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Are MMOs a Dead (PvP) Esport?

WindandRain 2022-02-02 03:43:19

I was a teenager in High School watching my character apply a poison to her two daggers from my dad’s high back computer chair. At least, I think it had ahigh back, but maybe I was just not very large at the time. My partner was a man in his twenties who had a steady paying job. He became worse at the game as he got more drunk. When it got late enough, the sound of glass shattering came through his microphone as he threw whatever receptacle was previously around his whiskey against the wall and it turned from a cup into dangerous shards. Somehow, this grown, drinking man who spent his free time playing an MMORPG with a teenage me was not a sexual predator. He was actually a really cool dude.

In World of Warcraft, as in life, your progression in either of its two primary end game modes was marked by obtaining higher level gear. In PvE, or raiding, the game mode that almost defines the genre, the pieces dropped from the bosses you kill. Back then, it was people who decided how to distribute the spoils; this led to no small amount of hilarious internet nerd fighting and often cry-typing.

I just want to say, I got kicked out of a World of Warcraft raiding group once because I rolled for the same trinket that the raid leader wanted and won. They didn’t even tell me, they just didn’t invite me to the group. No one even wanted to look me in my naked eye balls and tell me, “yeah, you’re gone”, because then I’d ask why, and they’d have to admit their glorious leader had pulled a trick most commonly associated with totalitarian dictators in foreign countries. I still got the trinket, though, so suck my ass, Sharon.

In PvP, you could get basic gear through battlegrounds which were unrated and had no matchmaking rating, but in order to go higher than that you had to increase your rating in arena. There were no rated battlegrounds at the time. It was Wrath of the Lich King, by the way.

At the time, I had a philosophical problem with this, because it wasn’t an even playing field. People who were higher rated already had an unfair advantage over any up and comers. As game design, and with the gift of retrospect, it is actually a stroke of evil genius. Not only does PvP get easier as you get better at it, you also get better gear, meaning it gets easier due to skill and gear at the same time. This had the effect of a high reward PvP system, and if you hit 1800 you could purchase weapons—the most impactful upgrade—from the vendor. Maybe the end didn’t justify the means, but I still have those daggers on my inactive World of Warcraft account to this day. It was my first time ever not being total doggy doo doo at a video game in my life. I was sixteen years old.

Image from Wowwiki

The problems of this system have been well documented and thoroughly complained about throughout the years. For starters, how do you balance PvE and PvP gear in a game like that? Blizzard has taken so many whacks at it that I couldn’t possibly write them all without boring any of you, and myself, to death. The short version though is that in Wrath of the Lich King, it was optimal to mix a few highly powerful PvE pieces in with your PvP pieces. This resulted in the predictably frustrating situation of my particularly skilled self, who did not raid, getting shit stomped by some noob who just happened to be more capable of not getting kicked out of raiding guilds than me. One time I got one shot by a shaman through Cloak of Shadows. He was carrying a Dislodged Foreign Object. I don’t remember what that means, just that it was incredibly unlikely and highly frustrating, and I quit the game shortly thereafter. Not just because of that, but also because a game called League of Legends was about to ruin esports forever and I wanted to play it.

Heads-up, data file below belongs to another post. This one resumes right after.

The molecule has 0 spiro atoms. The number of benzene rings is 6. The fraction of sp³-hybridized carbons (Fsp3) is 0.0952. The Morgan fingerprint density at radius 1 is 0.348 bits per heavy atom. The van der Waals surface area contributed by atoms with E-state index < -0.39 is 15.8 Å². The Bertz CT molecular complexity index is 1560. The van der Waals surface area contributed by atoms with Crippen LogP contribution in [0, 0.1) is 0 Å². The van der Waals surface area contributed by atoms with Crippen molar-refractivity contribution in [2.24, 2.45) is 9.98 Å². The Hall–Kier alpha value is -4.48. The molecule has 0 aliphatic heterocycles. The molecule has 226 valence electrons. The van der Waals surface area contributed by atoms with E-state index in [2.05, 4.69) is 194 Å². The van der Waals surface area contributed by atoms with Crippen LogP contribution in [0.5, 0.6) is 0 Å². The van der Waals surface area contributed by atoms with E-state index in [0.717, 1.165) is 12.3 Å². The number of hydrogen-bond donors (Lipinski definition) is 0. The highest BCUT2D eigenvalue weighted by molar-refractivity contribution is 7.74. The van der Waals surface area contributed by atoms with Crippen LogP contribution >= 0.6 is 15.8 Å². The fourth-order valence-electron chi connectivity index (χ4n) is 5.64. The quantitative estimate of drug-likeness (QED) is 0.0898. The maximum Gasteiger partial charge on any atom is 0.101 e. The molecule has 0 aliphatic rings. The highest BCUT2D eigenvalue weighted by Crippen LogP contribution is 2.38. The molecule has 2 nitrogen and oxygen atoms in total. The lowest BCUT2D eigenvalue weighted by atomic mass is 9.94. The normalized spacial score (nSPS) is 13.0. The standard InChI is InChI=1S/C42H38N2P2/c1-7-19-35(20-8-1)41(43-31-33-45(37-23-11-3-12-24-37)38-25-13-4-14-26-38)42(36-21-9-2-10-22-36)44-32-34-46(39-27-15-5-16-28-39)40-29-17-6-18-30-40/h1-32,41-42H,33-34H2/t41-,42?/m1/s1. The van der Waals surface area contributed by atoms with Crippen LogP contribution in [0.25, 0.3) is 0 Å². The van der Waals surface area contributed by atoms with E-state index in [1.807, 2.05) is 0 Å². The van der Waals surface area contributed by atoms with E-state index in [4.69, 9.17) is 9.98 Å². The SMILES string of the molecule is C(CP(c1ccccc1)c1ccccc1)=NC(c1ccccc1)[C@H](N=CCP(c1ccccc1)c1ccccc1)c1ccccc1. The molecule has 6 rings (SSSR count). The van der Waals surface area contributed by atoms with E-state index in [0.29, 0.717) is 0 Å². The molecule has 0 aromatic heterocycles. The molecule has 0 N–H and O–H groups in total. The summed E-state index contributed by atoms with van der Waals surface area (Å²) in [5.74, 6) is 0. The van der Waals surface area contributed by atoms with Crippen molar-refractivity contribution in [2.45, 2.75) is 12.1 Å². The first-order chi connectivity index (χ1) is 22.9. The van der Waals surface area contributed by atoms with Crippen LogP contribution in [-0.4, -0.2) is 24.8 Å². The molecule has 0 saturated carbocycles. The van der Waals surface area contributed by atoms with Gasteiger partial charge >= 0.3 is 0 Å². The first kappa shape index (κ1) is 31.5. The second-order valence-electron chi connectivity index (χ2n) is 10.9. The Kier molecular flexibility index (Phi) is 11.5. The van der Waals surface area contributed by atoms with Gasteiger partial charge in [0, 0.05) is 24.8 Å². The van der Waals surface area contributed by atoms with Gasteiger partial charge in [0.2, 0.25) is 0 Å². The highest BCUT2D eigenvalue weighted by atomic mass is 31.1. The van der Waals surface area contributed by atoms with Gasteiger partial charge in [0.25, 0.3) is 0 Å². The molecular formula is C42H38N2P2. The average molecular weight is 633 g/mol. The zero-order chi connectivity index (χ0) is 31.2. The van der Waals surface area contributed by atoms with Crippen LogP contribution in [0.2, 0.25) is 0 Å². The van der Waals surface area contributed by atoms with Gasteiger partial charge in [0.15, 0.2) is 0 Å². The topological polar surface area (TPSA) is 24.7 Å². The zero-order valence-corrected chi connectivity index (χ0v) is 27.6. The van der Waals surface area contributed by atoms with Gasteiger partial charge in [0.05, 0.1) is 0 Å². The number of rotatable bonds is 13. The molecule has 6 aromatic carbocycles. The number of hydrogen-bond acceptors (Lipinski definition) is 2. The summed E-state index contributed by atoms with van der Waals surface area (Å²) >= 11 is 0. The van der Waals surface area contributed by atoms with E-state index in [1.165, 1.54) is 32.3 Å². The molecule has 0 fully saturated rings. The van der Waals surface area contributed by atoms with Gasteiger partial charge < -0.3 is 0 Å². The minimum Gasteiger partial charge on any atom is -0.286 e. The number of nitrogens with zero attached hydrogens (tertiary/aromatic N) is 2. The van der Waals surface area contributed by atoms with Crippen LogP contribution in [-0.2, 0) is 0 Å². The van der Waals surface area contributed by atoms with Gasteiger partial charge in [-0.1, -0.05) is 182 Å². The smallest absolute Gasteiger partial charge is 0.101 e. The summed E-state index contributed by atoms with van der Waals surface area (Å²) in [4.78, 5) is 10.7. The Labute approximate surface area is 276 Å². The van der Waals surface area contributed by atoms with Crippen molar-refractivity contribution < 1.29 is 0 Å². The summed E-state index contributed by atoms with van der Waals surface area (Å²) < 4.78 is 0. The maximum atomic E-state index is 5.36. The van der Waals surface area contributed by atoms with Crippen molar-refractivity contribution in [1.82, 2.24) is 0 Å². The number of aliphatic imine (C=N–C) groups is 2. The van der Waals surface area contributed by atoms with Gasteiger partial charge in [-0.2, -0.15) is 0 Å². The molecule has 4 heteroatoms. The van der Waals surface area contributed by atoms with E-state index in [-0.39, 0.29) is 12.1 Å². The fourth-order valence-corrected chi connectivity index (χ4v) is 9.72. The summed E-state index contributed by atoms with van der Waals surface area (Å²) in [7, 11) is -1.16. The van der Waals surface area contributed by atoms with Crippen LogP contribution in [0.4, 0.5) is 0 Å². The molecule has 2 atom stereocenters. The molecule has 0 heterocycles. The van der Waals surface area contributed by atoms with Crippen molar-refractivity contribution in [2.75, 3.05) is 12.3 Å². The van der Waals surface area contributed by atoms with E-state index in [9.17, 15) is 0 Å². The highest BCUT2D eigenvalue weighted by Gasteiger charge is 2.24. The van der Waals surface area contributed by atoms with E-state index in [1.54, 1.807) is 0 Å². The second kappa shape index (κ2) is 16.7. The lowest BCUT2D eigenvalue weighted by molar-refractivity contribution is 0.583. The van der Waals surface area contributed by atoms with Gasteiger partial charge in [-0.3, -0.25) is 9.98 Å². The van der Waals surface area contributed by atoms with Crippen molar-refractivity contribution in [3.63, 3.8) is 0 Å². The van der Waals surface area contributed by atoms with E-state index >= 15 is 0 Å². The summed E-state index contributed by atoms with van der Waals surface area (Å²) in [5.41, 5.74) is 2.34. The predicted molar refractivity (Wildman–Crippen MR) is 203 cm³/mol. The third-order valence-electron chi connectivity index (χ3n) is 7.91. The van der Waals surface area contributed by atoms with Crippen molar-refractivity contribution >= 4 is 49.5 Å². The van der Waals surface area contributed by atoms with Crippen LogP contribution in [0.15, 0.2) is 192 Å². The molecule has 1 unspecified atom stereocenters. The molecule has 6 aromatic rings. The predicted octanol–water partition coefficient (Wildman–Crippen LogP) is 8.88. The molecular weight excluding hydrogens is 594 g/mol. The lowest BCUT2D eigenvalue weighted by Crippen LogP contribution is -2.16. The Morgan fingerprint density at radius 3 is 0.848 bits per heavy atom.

Surprisingly, or maybe not surprisingly, this was the very same era where World of Warcraft as an esport would be more successful than any MMORPG ever would be again. It was rough going in those days. You think it’s hard to tell what’s going on in a MOBA if you don’t play it? It was hard to tell what was going on in an Arena match even if you did, and those only had two teams of three people. Still, I remember tuning in for every tournament. I buried this all the way down here so you would know I am being sincere when I say Reckful was my favorite player, and I have never liked a player of any game since then as much as I like Reckful even today.
Nowadays, the field of MMORPG esports is much quieter. Guild Wars 2 was supposed to be the new thing: a game where the PvP was all skill and the game was actually balanced around it. It was okay, but I can’t say it ever lived up to a world where I could be playing Dota 2 instead. MMOs needed an esports viable breakout hit, and what we got was FF14, a game where the queues for PvP are so long that I can’t talk about it because I have never even hit another player in that game.
It gets worse than that. Even in League and Dota 2, esports is more of a money drain fileable under advertising expenses than a profitable business decision, and those games are actually about PvP. Why would any MMO, a genre mostly known for its single and group player PvE content, ever venture to spend money on advertising to the esports community? What would an MMO even have to look like to be watchable in a post-covid era?
I don’t know. I have ideas, of course, but everyone has ideas. Ideas are cheap. What’s expensive is work, and I think it’s safe to say the odds are very low anyone is going to put the work into reviving MMO esports to the state of a premier competitive genre. But you never know until it happens.

If you enjoyed this piece, follow the author on Twitter at @JSMcQueen.

Cover image courtesy of Blizzard Entertainment

 

 

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